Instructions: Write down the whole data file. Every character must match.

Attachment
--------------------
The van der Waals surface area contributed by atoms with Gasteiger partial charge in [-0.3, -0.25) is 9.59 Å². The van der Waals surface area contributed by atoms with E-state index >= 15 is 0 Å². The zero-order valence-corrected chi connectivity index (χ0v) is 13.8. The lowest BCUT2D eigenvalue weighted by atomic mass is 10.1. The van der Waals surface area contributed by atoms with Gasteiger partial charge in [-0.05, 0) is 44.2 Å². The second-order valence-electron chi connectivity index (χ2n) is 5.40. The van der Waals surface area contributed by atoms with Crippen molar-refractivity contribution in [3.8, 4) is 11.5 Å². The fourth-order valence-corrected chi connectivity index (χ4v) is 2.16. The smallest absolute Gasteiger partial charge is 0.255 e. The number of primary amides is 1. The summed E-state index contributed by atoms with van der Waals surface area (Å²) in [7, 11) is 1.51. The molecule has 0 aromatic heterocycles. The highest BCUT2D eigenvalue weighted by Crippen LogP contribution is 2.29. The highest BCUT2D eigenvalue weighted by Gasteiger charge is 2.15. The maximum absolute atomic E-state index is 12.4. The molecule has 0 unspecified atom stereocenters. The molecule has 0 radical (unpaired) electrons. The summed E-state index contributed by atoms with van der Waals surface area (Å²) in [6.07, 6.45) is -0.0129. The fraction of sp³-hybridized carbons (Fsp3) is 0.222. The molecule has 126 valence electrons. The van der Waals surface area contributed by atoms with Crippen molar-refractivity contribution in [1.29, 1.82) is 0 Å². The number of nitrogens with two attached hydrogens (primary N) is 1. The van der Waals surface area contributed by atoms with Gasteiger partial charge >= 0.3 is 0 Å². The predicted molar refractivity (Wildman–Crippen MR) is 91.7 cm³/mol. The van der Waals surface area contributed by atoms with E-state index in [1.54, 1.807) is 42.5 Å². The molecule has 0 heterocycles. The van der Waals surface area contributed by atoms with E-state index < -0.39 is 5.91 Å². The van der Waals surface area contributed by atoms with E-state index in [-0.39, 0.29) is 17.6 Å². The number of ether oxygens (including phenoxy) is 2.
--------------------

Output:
The van der Waals surface area contributed by atoms with Gasteiger partial charge in [-0.3, -0.25) is 9.59 Å². The van der Waals surface area contributed by atoms with E-state index >= 15 is 0 Å². The zero-order valence-corrected chi connectivity index (χ0v) is 13.8. The lowest BCUT2D eigenvalue weighted by atomic mass is 10.1. The van der Waals surface area contributed by atoms with Gasteiger partial charge in [-0.05, 0) is 44.2 Å². The second-order valence-electron chi connectivity index (χ2n) is 5.40. The van der Waals surface area contributed by atoms with Crippen molar-refractivity contribution in [3.8, 4) is 11.5 Å². The fourth-order valence-corrected chi connectivity index (χ4v) is 2.16. The smallest absolute Gasteiger partial charge is 0.255 e. The number of primary amides is 1. The summed E-state index contributed by atoms with van der Waals surface area (Å²) in [7, 11) is 1.51. The molecule has 0 aromatic heterocycles. The highest BCUT2D eigenvalue weighted by Crippen LogP contribution is 2.29. The highest BCUT2D eigenvalue weighted by Gasteiger charge is 2.15. The maximum absolute atomic E-state index is 12.4. The molecule has 0 unspecified atom stereocenters. The molecule has 0 radical (unpaired) electrons. The summed E-state index contributed by atoms with van der Waals surface area (Å²) in [6.07, 6.45) is -0.0129. The fraction of sp³-hybridized carbons (Fsp3) is 0.222. The molecule has 126 valence electrons. The van der Waals surface area contributed by atoms with Crippen molar-refractivity contribution in [1.29, 1.82) is 0 Å². The number of nitrogens with two attached hydrogens (primary N) is 1. The van der Waals surface area contributed by atoms with Gasteiger partial charge >= 0.3 is 0 Å². The predicted molar refractivity (Wildman–Crippen MR) is 91.7 cm³/mol. The van der Waals surface area contributed by atoms with E-state index in [1.54, 1.807) is 42.5 Å². The molecule has 0 heterocycles. The van der Waals surface area contributed by atoms with E-state index < -0.39 is 5.91 Å². The van der Waals surface area contributed by atoms with E-state index in [-0.39, 0.29) is 17.6 Å². The number of ether oxygens (including phenoxy) is 2.